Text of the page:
Monday 22 April 2019

'Gary didn't want us to know how bad he was feeling'

Case Study

Geraldine Kennedy, Dunboyne, whose son Gary took his own life, at the Console Conference in Croke Park, Dublin. Photo: Arthur Carron.
Geraldine Kennedy, Dunboyne, whose son Gary took his own life, at the Console Conference in Croke Park, Dublin. Photo: Arthur Carron.
Gary Kennedy, Dunboyne, who took his own life. Photo: Arthur Carron.

Mark O'Regan

THREE years ago, Geraldine Kennedy's son took his own life.

The 30-year-old had suffered from depression, but his family were unaware of the extent of his struggles, because he was living in Australia at the time.

"The distance between us meant we were limited in what we knew about his suffering,'' said his still heartbroken mother.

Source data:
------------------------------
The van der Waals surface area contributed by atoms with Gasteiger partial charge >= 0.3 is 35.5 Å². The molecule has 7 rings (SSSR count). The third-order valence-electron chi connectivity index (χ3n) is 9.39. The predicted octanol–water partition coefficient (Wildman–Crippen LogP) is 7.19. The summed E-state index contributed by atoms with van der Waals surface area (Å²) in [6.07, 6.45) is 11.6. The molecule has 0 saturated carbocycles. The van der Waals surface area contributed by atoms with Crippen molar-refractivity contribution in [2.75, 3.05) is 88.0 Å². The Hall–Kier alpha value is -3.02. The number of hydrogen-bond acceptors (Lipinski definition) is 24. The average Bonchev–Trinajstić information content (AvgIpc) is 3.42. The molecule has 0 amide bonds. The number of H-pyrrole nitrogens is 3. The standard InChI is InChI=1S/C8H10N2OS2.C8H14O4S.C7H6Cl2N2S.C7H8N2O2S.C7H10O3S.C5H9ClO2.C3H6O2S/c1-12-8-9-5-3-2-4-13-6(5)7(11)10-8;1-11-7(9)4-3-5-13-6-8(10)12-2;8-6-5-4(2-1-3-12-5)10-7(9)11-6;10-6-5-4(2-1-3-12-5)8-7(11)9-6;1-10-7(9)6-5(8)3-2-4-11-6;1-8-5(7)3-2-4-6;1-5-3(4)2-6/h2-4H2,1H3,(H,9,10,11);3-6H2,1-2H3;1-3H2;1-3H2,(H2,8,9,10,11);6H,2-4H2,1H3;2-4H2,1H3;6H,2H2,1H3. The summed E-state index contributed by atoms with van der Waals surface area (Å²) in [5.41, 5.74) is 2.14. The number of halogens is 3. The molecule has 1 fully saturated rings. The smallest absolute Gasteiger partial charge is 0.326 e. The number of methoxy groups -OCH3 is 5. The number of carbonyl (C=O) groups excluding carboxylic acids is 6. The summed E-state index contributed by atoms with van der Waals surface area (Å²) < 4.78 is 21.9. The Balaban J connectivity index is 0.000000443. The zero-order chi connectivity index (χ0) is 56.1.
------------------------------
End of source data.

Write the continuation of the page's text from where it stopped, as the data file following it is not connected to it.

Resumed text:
"When I look back now, Gary probably didn't want us to know how bad he was really feeling.

"A lot of people who take their own lives are intelligent people, very logical people, and they create a plan."

She said in Gary's case he had "created such a plan'' before deciding to end his life.

"In August 2011, he came home to say a last goodbye to all of us - which, of course, we didn't know at the time," Ms Kennedy said.

"But we now know that holiday was specifically planned by him to say a final farewell."

She stressed the need for parents to continuously ask how their children are "really feeling."

Ms Kennedy also said the stigma surrounding suicide remains a serious problem in Irish society.

"Some people actually said to us at the time: 'Are you going to say how Gary died?'

"I was shocked. Why wouldn't we say what really happened?

"If we didn't say it, we would have to live a lie - and that would be so disrespectful to my son."

Irish Independent

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